High Demand For Statistical Analysis

High Demand For Statistical Analysis

How can a car-sharing company figure out the best spots to park vehicles, or an electric utility forecast the demand for power? The solution today often involves crunching terabytes, and sometimes petabytes, of data. Whether retail, telecom, or health care, businesses in almost every sector are hoping to innovate and increase profits by analyzing immense data sets.

Obtaining data is easy; it can come from a huge variety of automated sources, including RFID tags, mouse clicks, or sales receipts. And the analytic software systems — such as SAS Institute’s eponymous SAS and IBM’s SPSS — that are required to work with this data are getting better, says Michael Hasler, director of a new M.S. in Business Analytics program at the University of Texas at Austin. But what’s missing are the people: “You need to take these large unstructured data sets, clean them up, and find insights, but there’s a shortage of talent to do that work,” says Hasler.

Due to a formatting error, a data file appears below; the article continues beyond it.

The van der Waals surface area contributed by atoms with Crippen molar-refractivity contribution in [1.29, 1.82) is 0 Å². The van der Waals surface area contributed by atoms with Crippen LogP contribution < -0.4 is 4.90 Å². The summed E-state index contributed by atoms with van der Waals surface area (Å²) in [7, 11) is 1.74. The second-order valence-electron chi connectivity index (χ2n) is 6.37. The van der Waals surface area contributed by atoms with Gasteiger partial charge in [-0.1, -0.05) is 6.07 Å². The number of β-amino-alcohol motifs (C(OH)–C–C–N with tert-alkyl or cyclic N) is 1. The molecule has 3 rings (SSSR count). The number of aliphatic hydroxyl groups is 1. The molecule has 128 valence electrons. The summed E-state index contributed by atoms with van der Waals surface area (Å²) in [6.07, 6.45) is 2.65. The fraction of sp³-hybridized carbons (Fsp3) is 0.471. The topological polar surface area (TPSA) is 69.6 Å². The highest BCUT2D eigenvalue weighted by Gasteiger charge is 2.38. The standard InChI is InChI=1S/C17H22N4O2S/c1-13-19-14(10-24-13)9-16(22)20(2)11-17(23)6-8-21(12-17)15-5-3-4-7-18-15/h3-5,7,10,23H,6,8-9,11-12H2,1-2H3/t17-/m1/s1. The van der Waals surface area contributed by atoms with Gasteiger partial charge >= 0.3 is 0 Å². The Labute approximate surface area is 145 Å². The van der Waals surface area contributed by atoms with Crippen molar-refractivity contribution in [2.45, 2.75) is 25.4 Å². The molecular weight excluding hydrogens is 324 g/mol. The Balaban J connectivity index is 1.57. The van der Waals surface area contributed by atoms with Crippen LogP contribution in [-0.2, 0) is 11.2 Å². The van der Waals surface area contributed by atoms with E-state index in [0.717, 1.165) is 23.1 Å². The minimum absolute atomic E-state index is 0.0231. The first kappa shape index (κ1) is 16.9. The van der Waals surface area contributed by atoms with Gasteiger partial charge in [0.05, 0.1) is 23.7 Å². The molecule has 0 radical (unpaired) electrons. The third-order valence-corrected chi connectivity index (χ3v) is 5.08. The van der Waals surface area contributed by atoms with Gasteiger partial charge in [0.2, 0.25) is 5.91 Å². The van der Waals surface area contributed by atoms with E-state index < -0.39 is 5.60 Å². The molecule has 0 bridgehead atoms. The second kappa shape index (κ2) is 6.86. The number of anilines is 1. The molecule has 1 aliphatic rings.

By 2018, the United States is projected to face a shortfall of as many as 190 000 experts who can make sense of big data, according to the McKinsey Global Institute. Universities are now trying to fill the gap with advanced degree programs that aim to produce graduates who can provide useful information and communicate it to business leaders and clients.

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